Tag Archives: the cross

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How Tarantino movies help me read the Bible better

tarantino movies bible

It takes a special sort of artist to be the subject of conspiracy theories that make their work more compelling. Not less. The Internet is full of bad conspiracy theories about art. Theories that draw from the same gene pool as the backwards masking movement from the early days of rock music. Theories that see ghosts operating in the machine. Theories from the Third Eagle of the Apocalypse. Theories are a dime a dozen. There are five that I choose to believe.

  1. Radiohead orchestrated a secret album within two albums called 0110 (previously).
  2. TV writers are trying to organise cross-overs between characters (not actors) from a range of programs that means most of the TV we consume is happening within the dreams of a character named Tommy Westphall from a show you’ve probably never heard of (previously).
  3. Pixar’s movies are all united in the same universe (previously).
  4. The Office UK and the Office US exist in the same universe and thus broke any laws of probability by the exact same day happening in two offices across the Atlantic (previously)
  5. Quentin Tarantino’s movies are all either set in the same universe, or are movies watched by people who live in that universe (more).

What I love about these is they are all (if true) demonstrations of intricate creativity being deliberately laid out over a significant amount of time with a huge degree of deliberation. If true they are the work of master craftspeople. People at the top of their creative games, and at the top of the creative game. The beauty of these theories (well not really the Office one – it’s just fun) is that you don’t have to notice them to appreciate the individual texts (movies and albums) involved, but when you do notice them, or experience them through the lens the theories provide, there is a greater richness in the experience and a greater appreciation of the mastery on display.

I choose to believe that Tarantino is a master story teller. A master of very deliberate decision making in the creative process. I think the best stories are layered. They reward multiple readings (or viewings). They get richer over time, not simpler.

My working theory in this post is that God is the ultimate deliberate creator. The ultimate story teller. And when we drill down into what makes excellent human story telling excellent we gain a new appreciation of the excellence of the story God has been telling since before the beginning of time that includes, but is not limited to, the story told by the Bible (I say this because I think a case can be made that the Bible is a demonstration of the story God has been telling through history since he created the world.

Tarantino’s approach to telling stories through deliberate and intricate plots helps me appreciate the story of the Bible.


Image Credit: IGN, The Intricate, Expansive Universe of Quentin Tarantino.

What the Bible is…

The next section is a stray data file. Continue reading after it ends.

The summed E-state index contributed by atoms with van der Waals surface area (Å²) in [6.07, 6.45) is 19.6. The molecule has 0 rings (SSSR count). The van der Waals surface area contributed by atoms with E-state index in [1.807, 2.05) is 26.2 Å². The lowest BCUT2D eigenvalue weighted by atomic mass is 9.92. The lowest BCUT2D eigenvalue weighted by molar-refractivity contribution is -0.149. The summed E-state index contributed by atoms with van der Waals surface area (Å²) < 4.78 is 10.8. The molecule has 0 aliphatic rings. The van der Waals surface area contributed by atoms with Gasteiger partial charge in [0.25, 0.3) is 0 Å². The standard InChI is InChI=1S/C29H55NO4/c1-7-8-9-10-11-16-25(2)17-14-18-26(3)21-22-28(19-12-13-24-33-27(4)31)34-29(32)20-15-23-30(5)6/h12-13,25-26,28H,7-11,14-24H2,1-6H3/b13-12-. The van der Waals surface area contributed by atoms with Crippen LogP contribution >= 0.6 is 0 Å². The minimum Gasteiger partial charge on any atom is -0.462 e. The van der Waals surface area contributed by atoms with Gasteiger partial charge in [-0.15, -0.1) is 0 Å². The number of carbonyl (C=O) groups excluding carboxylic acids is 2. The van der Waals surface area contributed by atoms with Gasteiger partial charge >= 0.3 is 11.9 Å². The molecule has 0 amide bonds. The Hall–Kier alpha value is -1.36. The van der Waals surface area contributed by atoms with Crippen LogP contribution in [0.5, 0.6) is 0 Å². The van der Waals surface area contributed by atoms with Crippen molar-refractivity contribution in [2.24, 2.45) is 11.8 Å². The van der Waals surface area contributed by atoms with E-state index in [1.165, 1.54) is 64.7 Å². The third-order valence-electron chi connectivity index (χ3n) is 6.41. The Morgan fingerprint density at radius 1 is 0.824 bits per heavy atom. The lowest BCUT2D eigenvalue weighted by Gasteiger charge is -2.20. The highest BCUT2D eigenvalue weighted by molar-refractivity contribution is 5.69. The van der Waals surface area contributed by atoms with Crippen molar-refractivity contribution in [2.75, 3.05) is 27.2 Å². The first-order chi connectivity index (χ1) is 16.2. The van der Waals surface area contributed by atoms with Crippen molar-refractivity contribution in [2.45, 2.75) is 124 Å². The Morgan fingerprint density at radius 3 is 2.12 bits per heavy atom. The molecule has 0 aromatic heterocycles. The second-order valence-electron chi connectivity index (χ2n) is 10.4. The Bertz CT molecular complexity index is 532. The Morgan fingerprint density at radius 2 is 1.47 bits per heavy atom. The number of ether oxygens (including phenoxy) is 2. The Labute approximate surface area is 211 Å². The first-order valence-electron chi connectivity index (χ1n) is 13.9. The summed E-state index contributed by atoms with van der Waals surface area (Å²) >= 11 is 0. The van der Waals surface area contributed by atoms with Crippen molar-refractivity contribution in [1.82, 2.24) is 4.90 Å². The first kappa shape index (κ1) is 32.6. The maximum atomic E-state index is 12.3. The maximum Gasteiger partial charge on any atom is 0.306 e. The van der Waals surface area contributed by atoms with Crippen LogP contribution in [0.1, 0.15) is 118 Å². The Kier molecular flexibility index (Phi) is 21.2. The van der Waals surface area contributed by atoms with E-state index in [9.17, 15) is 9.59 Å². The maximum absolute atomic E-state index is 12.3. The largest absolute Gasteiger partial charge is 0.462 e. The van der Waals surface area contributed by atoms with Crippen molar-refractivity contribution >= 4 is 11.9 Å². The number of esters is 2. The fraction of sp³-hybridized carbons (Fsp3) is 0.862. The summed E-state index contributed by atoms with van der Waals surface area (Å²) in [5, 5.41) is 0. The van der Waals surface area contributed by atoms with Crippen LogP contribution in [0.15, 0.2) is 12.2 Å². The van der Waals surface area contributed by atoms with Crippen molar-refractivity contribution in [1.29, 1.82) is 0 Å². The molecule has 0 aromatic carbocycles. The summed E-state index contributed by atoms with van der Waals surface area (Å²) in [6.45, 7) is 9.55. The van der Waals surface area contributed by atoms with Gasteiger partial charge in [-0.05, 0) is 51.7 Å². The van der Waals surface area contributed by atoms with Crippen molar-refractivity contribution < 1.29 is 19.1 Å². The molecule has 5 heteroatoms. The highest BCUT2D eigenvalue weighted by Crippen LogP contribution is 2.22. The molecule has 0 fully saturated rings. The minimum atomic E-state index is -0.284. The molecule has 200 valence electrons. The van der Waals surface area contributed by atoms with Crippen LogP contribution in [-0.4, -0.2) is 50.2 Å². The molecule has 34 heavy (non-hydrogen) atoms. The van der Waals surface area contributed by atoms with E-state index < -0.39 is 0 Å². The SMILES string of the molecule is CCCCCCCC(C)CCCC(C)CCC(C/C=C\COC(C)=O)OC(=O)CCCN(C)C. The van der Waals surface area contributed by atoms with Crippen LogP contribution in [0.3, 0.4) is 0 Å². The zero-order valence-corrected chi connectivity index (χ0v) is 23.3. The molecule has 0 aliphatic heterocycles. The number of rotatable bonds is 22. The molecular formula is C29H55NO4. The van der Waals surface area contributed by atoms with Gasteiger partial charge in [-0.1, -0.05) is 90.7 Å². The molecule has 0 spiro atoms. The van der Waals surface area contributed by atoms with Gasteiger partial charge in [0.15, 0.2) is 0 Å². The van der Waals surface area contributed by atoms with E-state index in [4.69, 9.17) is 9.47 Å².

Like Tarantino’s movie corpus which includes all his films, occuring within one universe, the Bible is a collection of books put together across a span of time. Christians believe the creative intent behind the linking of these books and the stories and story they tell is the result of the deliberate creativity of a divine author – God – who doesn’t just deliberately author these texts with a particular creative intent, but all of human history.

The Bible is a set of books that work as discrete units with specific purposes that tell complete stories, books that form part of different genre based corpora (like the Law, the Writings, and the Prophets in the Old Testament. Just as Kill Bill is one story told over two episodes to give Tarantino more space, there are narrative based books of the Bible that come in two parts – like 1-2 Samuel, Kings, and Chronicles. The books in the Old Testament often include a variety of sources and references to other texts in their time – Proverbs, for example, includes references to several foreign kings whose collections have been included in Israel’s official collection of theological wisdom. Genesis contains Jewish versions of stories (like the flood) that are retold by other cultures with other emphases (see, for example, the Gilgamesh Epic). The Bible uses these stories with a particular agenda according to God’s purposes. The Bible doesn’t contain all the stories God is telling in his world, because: a) there isn’t enough room, as John says at the end of his Gospel…

Jesus did many other things as well. If every one of them were written down, I suppose that even the whole world would not have room for the books that would be written.” – John 21:25

b) every human life is a story, and part of this story. Like in Tarantino’s movie universe – All these stories – the stories told in the Bible, and the stories told in history through our lives, are connected through God’s meta-narrative. The story of his son. Jesus.

Like Tarantino’s movies, this story involves an act of hyper-violence. The story of the Bible (at least so far as it claims it is one story) is the story of the lamb slain before the creation of the world – and how that slaying plays out for each one of us. Are we slayers or was he slain for us? How’s this stuff from Revelation 13 for Tarantinoesque… Just let the symbolism of this stuff wash over you – the really important bit is in the bolded verse, but that only really makes sense in its context.

People worshiped the dragon because he had given authority to the beast, and they also worshiped the beast and asked, “Who is like the beast? Who can wage war against it?”

The beast was given a mouth to utter proud words and blasphemies and to exercise its authority for forty-two months. It opened its mouth to blaspheme God, and to slander his name and his dwelling place and those who live in heaven. It was given power to wage war against God’s holy people and to conquer them. And it was given authority over every tribe, people, language and nation. All inhabitants of the earth will worship the beast—all whose names have not been written in the Lamb’s book of life, the Lamb who was slain from the creation of the world. – Revelation 13:4-8